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More about Caroline…

I always wanted to travel. When I was little, my parents went to Europe for two weeks. Even though I was with my grandparents, who bought me a lot of ice cream and let me stay up past my bedtime, I distinctly remember feeling peeved at being left behind. (I mean, what couple doesn’t want to bring their four-year-old with them to Paris? I still can’t imagine what they were thinking.)   

Windsor Castle, guaranteed to delight royalty watchers and history geeks alike.

Thrilled to be at Westminster Abbey and blissfully unaware of how embarrassing both the haircut and the hot pink and polka dots would one day be.

I did eventually make it out of the country. My mom took me to Europe for the first time when I was eleven and I fell in love. I especially loved London and wanted to never leave. It is still my favorite and most-visited city, and I don’t think I could ever tire of it. I was very sad when it was time to move on to Paris and was cranky for the rest of the trip (I know, ungrateful child). My mother was still giving me a hard time about this twenty years later.

I am one of those people for whom trip planning is a huge part of the fun. When not traveling, I’m at home happily dreaming up my next adventure. Though I can be a little obsessive about the details (just a little), when I’m on the road, I’m pretty flexible. I like the peace of mind of having a structure, even if I decide to chuck it halfway through.

Doubtless I had planned a full itinerary for this day, but the cozy restaurant and snowy view proved a stronger draw.

I firmly believe there is no single “right” way to travel. People who get preachy about “authentic” versus “inauthentic” travel experiences, or, worse, shame others for taking a different approach, annoy the heck out of me and should be condemned to a week’s penance at Euro Disney. I think the only travel “fail” is to fail to get anything out of the experience at all. 

We all have our own way that we have to discover for ourselves. Actually, human beings are pretty complicated, so I’ll amend that to, we all have our own ways. Maybe this blog will help you to find one of yours.

One way to travel apparently involves sticking one’s head in a steel pipe.

What can you expect to find here? Mainly posts about travel, peppered with a fair dose of history nerdiness. Plus the occasional “how-to” or packing guide, because, frankly, fitting seven-weeks’ worth of liquid toiletries into my 3-1-1 bag might have been the proudest moment of my adult life. At some point I’m going to have to share that. 

While I sometimes fantasize about dropping everything and roaming the world full-time, that’s not going to happen in the foreseeable future. Partly because of my job, in which I impersonate a responsible adult five days a week, but more than anything else, I would miss my dog. I have a nine-year-old mutt who kindly allows me to live in his apartment, tend to his every need, and delude myself that I am the one running the show around here.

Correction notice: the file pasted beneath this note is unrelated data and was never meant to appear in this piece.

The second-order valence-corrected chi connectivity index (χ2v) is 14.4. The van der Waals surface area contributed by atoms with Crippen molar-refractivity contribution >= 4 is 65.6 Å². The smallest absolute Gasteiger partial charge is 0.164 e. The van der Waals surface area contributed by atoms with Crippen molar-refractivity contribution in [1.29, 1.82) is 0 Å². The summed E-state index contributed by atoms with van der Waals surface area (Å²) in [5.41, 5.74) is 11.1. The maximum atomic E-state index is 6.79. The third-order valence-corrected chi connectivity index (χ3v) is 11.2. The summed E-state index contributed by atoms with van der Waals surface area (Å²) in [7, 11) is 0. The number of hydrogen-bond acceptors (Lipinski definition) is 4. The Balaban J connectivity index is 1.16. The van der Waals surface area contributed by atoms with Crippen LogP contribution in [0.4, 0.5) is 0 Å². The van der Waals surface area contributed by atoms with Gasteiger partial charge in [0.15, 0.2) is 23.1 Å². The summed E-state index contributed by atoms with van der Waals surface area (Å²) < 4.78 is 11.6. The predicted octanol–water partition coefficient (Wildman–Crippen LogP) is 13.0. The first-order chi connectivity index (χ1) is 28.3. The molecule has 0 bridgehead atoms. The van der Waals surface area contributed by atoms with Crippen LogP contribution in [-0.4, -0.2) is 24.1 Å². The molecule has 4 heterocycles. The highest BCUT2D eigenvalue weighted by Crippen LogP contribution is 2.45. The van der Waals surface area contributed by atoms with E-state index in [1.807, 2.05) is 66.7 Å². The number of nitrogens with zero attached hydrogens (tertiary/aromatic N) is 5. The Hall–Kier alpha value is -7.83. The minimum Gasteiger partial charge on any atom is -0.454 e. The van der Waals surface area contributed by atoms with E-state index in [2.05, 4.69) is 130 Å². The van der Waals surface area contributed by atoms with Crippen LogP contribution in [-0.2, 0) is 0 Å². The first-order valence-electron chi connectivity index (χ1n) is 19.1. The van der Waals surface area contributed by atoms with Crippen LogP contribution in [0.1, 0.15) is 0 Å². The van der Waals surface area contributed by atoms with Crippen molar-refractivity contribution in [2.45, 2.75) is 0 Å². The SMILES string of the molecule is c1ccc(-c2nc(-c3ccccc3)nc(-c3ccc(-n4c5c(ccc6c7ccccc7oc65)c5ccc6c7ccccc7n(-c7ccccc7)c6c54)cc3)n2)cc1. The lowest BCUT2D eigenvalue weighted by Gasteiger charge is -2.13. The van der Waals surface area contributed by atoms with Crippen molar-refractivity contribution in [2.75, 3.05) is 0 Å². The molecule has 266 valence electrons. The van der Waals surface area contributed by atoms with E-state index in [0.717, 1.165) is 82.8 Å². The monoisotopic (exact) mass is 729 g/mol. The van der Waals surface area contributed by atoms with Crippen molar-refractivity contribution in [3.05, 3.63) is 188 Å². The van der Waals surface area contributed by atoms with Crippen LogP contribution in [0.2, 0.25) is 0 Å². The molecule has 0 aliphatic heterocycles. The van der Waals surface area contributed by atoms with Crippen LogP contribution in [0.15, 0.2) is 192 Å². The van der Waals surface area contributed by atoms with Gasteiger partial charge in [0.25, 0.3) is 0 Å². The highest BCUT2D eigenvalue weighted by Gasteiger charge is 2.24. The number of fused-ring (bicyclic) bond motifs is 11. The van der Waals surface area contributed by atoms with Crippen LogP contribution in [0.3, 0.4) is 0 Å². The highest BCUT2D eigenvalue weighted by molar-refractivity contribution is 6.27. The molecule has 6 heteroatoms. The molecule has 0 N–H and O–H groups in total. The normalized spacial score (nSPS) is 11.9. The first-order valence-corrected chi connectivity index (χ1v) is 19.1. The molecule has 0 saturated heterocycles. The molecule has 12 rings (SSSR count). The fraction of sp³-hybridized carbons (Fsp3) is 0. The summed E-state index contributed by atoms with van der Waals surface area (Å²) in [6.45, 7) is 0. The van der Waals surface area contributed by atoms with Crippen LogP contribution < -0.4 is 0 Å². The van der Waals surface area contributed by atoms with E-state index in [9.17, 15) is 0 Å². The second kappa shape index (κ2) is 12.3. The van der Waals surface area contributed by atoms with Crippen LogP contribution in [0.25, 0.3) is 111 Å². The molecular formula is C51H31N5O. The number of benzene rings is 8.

No way could I leave this little guy behind for months at a time!

Even more about Caroline…

I really, really hate flying. Like heart-in-throat-at-every-bump level of hate. But I hate the idea of not seeing the world even more, so I grin and bear it (actually, it’s more like grimace and bear it).

I am excellent at reading words backwards, and at a fast pace, too. I am still looking for a way to make this talent either useful or lucrative.

I usually wear sunglasses, even on slightly overcast days. This is partly a habit I picked up from my mother–who wore her own sunglasses with a distinct Jackie O. flair–and partly due to light sensitivity. Alas, I am not often mistaken for a celebrity in disguise.

Sunglasses, one of my travel must-haves.

I love to read and I tend to reread my favorites (sort of like I tend to revisit, or really want to revisit, my favorite destinations). I read a lot of history, of course, but I love fiction too. These days, I lean heavily toward fantasy. I love, love, love the “A Song of Ice and Fire” series (Dear George R. R. Martin, please publish the sixth book soon!), but I’ve soured on the HBO version. I’m also unapologetically pro-Harry Potter. I’ve read the whole series at least half a dozen times; at least two of those rereads were after my thirtieth birthday. Right now I’m reading Susanna Clarke’s “Jonathan Strange and Mr. Norrel”–which is awesome and gets bonus points for being set in my favorite city, London!

I love purple–a lot. I often squeal in a manner appropriate only to much younger people and the odd zoo animal when I encounter it in unexpected places. I may or may not have a purple kitchen.

One of my fantasies is to cross the Atlantic on a luxury ocean liner, first class, and traveling with an enormous set of designer luggage (complete with hat box and steamer trunk). I would be friendly, but aloof, and never take off my sunglasses. The other passengers would spend the crossing wondering about the mysterious stranger and spinning crazy tales about me. Unfortunately, along with the fact that I will never be that rich, and that designer luggage isn’t my style (heck, matched luggage is more put together than I will ever be), I think this fantasy could only happen in the 1920s or 30s. Alas.

Need another reason why travel is awesome? Consider the last time you saw French Revolution-themed public bathrooms.

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Want to get in touch?  You can email me at historycoloredglasses [at] gmail [dot] com.

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